North Texas resident has new perspective on pedestrian safety after being hit in crosswalk
Reposted from The North Central Texas Council of Governments
It was getting late in the afternoon, and LaKisha Bivins had not eaten lunch. She was hungry and needed some fuel to help her get through the rest of the day. Living in the Victory Park area of Dallas, Bivins had many options.
She could make her lunch and enjoy it in the comfort of her home, take a picnic lunch to a nearby park, or grab a bite to eat at any of the numerous delicious restaurants within walking distance of her home. One of the many benefits Bivens enjoys about her walkable neighborhood is how quickly she can get to areas such as the West End, Uptown and downtown on foot.
“As a self-professed foodie, I have a variety of dining spots around me in walking distance,” she said. “And now that I work from home, there are days where my car doesn't leave the parking garage. I feel pretty safe walking around, especially during the day.”
On this particular day in December, it was sunny, and the weather was beautiful. An online content manager at a retail company, Bivins had worked right through the lunch hour and wanted a break. Like many North Texans, Bivins had shifted from her office to working from home at the beginning of the coronavirus pandemic.
“I had had my nose to the grind all morning, and it was around 2 p.m. that I felt the need to venture out, more so for the fresh air to clear my head,” she said. “Strolling to my happy place seemed like a win-win.”
She put on her sneakers and set out for Flower Child, one of her favorite lunch spots. She enjoys the restaurant’s Mother Earth Bowl with salmon add-on, which the menu describes in part as a dish with “ancient grains, sweet potato, portobello mushroom, avocado, cucumber, broccoli pesto, charred onion, leafy greens.”
“This place makes me feel healthy and the restaurant’s décor is so vibrant with color and inspiring quotes,” she said. “Plus, the patio at the Cedar Springs location is expansive and very inviting with umbrellas.”
Before leaving for lunch, Bivins put her laptop in her backpack so she could do some work after finishing her lunch.
On her way to the restaurant, her leisurely walk was interrupted.
As she prepared to cross Field Street, Bivins set foot into the crosswalk, and she was knocked off her feet – by an SUV.
The vehicle was turning from Ashland to Field Street, and the driver did not see her.
Fortunately, she was not hurt badly – she was able to get up and grab her sunglasses, which had been knocked to the ground by the impact. The driver stopped and provided her his name and phone number, and some bystanders also came over to help.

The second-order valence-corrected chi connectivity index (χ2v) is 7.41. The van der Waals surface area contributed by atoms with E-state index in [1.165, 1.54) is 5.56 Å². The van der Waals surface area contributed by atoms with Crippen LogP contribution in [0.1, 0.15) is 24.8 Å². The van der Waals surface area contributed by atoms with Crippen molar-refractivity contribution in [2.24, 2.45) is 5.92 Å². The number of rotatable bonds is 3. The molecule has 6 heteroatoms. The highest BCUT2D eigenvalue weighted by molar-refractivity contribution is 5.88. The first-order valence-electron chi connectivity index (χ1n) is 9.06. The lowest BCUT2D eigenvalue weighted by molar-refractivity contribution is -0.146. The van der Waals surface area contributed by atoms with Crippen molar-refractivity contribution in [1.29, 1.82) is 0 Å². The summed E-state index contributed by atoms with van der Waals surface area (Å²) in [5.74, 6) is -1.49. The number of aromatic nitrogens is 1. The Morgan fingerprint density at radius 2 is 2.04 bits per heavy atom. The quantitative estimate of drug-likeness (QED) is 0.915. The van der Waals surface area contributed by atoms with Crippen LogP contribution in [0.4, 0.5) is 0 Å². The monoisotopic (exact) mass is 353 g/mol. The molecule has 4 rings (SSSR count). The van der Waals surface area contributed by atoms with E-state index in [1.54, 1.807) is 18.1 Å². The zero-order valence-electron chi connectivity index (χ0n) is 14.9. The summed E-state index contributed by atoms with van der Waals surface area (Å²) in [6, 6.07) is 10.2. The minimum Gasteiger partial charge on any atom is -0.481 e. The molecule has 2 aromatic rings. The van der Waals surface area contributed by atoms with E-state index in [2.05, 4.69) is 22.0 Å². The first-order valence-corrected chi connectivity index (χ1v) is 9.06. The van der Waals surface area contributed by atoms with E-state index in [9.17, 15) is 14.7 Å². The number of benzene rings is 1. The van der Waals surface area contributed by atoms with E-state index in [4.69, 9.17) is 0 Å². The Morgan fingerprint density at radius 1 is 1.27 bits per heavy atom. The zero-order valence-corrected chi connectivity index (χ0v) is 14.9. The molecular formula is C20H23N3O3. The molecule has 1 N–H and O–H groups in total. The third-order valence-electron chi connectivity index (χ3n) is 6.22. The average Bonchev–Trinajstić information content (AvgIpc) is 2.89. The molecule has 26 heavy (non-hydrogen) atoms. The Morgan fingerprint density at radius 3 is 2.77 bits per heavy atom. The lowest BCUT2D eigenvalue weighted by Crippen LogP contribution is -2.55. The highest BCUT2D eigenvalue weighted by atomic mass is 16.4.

“It really didn’t dawn on me that I’d actually been hit doing something so simple,” she said. “I am very grateful some concerned witnesses checked on me after the driver left the scene as well. One guy walking his dog actually came over to say he had gotten a pic of the guy’s license plate, which I needed. And most importantly, thank God, no broken bones and only minor injuries.”
Bivins still enjoys her walkable surroundings, but the incident forced her to change her approach to one of anticipation.
“Now, I am more watchful when crossing the street,” she said. “I don’t simply look in the direction of where I’m going. I look to see if a car is still accelerating my way.”
She has advice for both pedestrians and drivers.
“For pedestrians, my advice would be: Don’t take chances. I see people running through the streets trying to beat cars all the time,” she said. “Too risky.”
What’s her message for drivers?
“Don’t multitask. It’s easy to become an overconfident driver, thinking you can perform multiple tasks and drive a 4,000-pound vehicle,” she said. “Doing a lot of extra stuff decreases the chance of being ready to make quick adjustments while driving. As in my case, had the driver truly been focused, he would have seen me directly in front of him and been able to make adjustments.”
Bivins’ experience is not unique in Dallas-Fort Worth. Between 2015 and 2019, there were more than 10,500 reported vehicle crashes with pedestrians and bicyclists. The Federal Highway Administration has designated both Dallas and Fort Worth as Pedestrian-Bicycle Focus Cities, which were selected based on high rates of crash fatalities.
The North Central Texas Council of Governments has relaunched Look Out Texans, a safety campaign encouraging residents to watch out for one another, offering specific tips to bike, walk and drive safely together. A safe environment on the roads requires cooperation from everyone. For information on the campaign, including tips on how to make the roads safer for all, visit www.lookouttexans.org.
Following the accident, LaKisha is more cautious when she ventures out in her neighborhood, even for short trips.
“My awareness level is heightened now. I really notice this with my friends as they are more casual with the crosswalk,” she said. “I’m definitely subtly and not so subtly eyeing cars as I enter the crosswalk--all the way to the finish line!”